Fewer adults dying from conditions directly caused by alcohol

March 10, 2016   //   No Comments

New figures from Public Health England show fewer adults are dying from alcohol-specific conditions, such as alcoholic liver disease and alcohol poisonings.  The latest update to the Local Alcohol Profiles for England (LAPE) data tool shows that nationally, alcohol-specific deaths fell by 3% to 17,755 deaths. Alcohol-related deaths have seen a slight increase, year on year, from an estimated 22,330 in 2012 to 22,976 in 2014. Alcohol-related deaths include conditions that are partially related to alcohol, such as heart disease and certain cancers.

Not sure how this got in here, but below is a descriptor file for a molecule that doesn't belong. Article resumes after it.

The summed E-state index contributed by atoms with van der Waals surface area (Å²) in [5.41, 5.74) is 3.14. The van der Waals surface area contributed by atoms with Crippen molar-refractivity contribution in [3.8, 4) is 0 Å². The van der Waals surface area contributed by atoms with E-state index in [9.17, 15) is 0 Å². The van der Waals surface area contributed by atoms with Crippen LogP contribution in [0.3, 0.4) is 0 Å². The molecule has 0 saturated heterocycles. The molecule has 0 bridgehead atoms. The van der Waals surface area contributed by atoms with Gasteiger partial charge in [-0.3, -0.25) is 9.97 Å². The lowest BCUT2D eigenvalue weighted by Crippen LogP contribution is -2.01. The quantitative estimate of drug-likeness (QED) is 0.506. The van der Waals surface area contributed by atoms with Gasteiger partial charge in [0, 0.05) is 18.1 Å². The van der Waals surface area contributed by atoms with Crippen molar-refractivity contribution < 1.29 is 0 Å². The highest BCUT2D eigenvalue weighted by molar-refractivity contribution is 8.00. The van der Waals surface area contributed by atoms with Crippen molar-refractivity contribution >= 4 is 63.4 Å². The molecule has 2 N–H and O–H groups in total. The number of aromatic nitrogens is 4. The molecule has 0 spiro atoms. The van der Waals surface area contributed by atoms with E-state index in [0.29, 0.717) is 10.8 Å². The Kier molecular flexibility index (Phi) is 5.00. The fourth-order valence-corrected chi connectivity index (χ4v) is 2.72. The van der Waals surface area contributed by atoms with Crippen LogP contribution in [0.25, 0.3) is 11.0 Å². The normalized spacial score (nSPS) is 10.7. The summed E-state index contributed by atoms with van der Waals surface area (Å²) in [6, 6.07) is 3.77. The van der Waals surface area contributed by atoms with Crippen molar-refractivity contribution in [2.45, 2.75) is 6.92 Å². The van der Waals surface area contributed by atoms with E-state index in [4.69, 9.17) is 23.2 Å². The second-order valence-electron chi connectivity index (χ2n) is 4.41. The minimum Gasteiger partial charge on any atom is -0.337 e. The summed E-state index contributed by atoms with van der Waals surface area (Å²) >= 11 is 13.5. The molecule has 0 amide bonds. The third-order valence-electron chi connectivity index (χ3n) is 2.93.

A 3% decrease in alcohol-specific deaths is promising, however, a lot of the ill health associated with alcohol, such as heart disease and cancer, is among people who are not dependent, but who drink frequently and are unaware of the risks. In both alcohol-specific and alcohol-related death rates, the rate for men is almost double that of women.  You may read the full report by Public Health England here.


Find a SAIF Member